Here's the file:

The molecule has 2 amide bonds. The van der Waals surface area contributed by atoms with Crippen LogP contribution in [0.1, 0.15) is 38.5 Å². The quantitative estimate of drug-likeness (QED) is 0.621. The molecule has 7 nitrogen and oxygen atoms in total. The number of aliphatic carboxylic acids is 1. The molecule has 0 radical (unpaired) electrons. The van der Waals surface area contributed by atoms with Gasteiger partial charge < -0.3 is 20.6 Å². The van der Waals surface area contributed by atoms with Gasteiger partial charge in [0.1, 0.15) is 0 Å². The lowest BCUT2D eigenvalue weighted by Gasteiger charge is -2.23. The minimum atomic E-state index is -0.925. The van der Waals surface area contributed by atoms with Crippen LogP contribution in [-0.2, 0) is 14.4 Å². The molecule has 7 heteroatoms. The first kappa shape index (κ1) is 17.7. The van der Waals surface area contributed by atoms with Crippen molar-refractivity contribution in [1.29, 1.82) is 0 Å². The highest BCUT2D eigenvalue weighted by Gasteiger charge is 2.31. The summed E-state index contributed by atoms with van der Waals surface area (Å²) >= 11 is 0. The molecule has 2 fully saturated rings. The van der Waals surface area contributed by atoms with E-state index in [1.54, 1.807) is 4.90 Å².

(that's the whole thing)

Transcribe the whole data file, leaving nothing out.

The molecule has 2 amide bonds. The van der Waals surface area contributed by atoms with Crippen LogP contribution in [0.1, 0.15) is 38.5 Å². The quantitative estimate of drug-likeness (QED) is 0.621. The molecule has 7 nitrogen and oxygen atoms in total. The number of aliphatic carboxylic acids is 1. The molecule has 0 radical (unpaired) electrons. The van der Waals surface area contributed by atoms with Gasteiger partial charge < -0.3 is 20.6 Å². The van der Waals surface area contributed by atoms with Gasteiger partial charge in [0.1, 0.15) is 0 Å². The lowest BCUT2D eigenvalue weighted by Gasteiger charge is -2.23. The minimum atomic E-state index is -0.925. The van der Waals surface area contributed by atoms with Crippen LogP contribution in [-0.2, 0) is 14.4 Å². The molecule has 7 heteroatoms. The first kappa shape index (κ1) is 17.7. The van der Waals surface area contributed by atoms with Crippen molar-refractivity contribution in [1.29, 1.82) is 0 Å². The highest BCUT2D eigenvalue weighted by Gasteiger charge is 2.31. The summed E-state index contributed by atoms with van der Waals surface area (Å²) >= 11 is 0. The molecule has 2 fully saturated rings. The van der Waals surface area contributed by atoms with E-state index in [1.54, 1.807) is 4.90 Å².